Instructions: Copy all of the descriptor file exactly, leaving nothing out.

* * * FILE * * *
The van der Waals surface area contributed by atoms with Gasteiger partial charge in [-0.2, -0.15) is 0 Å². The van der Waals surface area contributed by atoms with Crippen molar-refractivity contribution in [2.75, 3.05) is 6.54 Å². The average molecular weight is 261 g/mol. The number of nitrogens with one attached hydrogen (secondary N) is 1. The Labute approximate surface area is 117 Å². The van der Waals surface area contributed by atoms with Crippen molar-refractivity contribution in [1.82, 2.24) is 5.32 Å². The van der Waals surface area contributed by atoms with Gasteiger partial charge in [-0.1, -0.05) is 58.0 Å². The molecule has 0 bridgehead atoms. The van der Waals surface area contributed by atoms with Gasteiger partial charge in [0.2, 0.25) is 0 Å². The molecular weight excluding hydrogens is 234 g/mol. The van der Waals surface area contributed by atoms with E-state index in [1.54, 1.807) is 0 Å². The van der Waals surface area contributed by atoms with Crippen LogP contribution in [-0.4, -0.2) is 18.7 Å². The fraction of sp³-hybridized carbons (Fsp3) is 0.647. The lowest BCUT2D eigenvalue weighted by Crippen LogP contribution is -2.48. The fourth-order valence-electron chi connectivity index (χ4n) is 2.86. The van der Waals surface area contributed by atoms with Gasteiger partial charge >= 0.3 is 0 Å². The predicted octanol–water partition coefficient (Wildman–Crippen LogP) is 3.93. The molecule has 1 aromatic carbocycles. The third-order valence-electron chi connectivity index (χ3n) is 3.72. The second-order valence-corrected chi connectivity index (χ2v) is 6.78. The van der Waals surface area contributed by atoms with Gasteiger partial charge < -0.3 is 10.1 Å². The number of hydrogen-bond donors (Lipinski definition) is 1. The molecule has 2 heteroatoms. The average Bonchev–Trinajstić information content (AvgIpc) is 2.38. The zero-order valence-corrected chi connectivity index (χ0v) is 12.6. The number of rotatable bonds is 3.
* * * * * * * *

The van der Waals surface area contributed by atoms with Gasteiger partial charge in [-0.2, -0.15) is 0 Å². The van der Waals surface area contributed by atoms with Crippen molar-refractivity contribution in [2.75, 3.05) is 6.54 Å². The average molecular weight is 261 g/mol. The number of nitrogens with one attached hydrogen (secondary N) is 1. The Labute approximate surface area is 117 Å². The van der Waals surface area contributed by atoms with Crippen molar-refractivity contribution in [1.82, 2.24) is 5.32 Å². The van der Waals surface area contributed by atoms with Gasteiger partial charge in [-0.1, -0.05) is 58.0 Å². The molecule has 0 bridgehead atoms. The van der Waals surface area contributed by atoms with Gasteiger partial charge in [0.2, 0.25) is 0 Å². The molecular weight excluding hydrogens is 234 g/mol. The van der Waals surface area contributed by atoms with E-state index in [1.54, 1.807) is 0 Å². The van der Waals surface area contributed by atoms with Crippen LogP contribution in [-0.4, -0.2) is 18.7 Å². The fraction of sp³-hybridized carbons (Fsp3) is 0.647. The lowest BCUT2D eigenvalue weighted by Crippen LogP contribution is -2.48. The fourth-order valence-electron chi connectivity index (χ4n) is 2.86. The van der Waals surface area contributed by atoms with Gasteiger partial charge >= 0.3 is 0 Å². The predicted octanol–water partition coefficient (Wildman–Crippen LogP) is 3.93. The molecule has 1 aromatic carbocycles. The third-order valence-electron chi connectivity index (χ3n) is 3.72. The second-order valence-corrected chi connectivity index (χ2v) is 6.78. The van der Waals surface area contributed by atoms with Gasteiger partial charge < -0.3 is 10.1 Å². The number of hydrogen-bond donors (Lipinski definition) is 1. The molecule has 2 heteroatoms. The average Bonchev–Trinajstić information content (AvgIpc) is 2.38. The zero-order valence-corrected chi connectivity index (χ0v) is 12.6. The number of rotatable bonds is 3.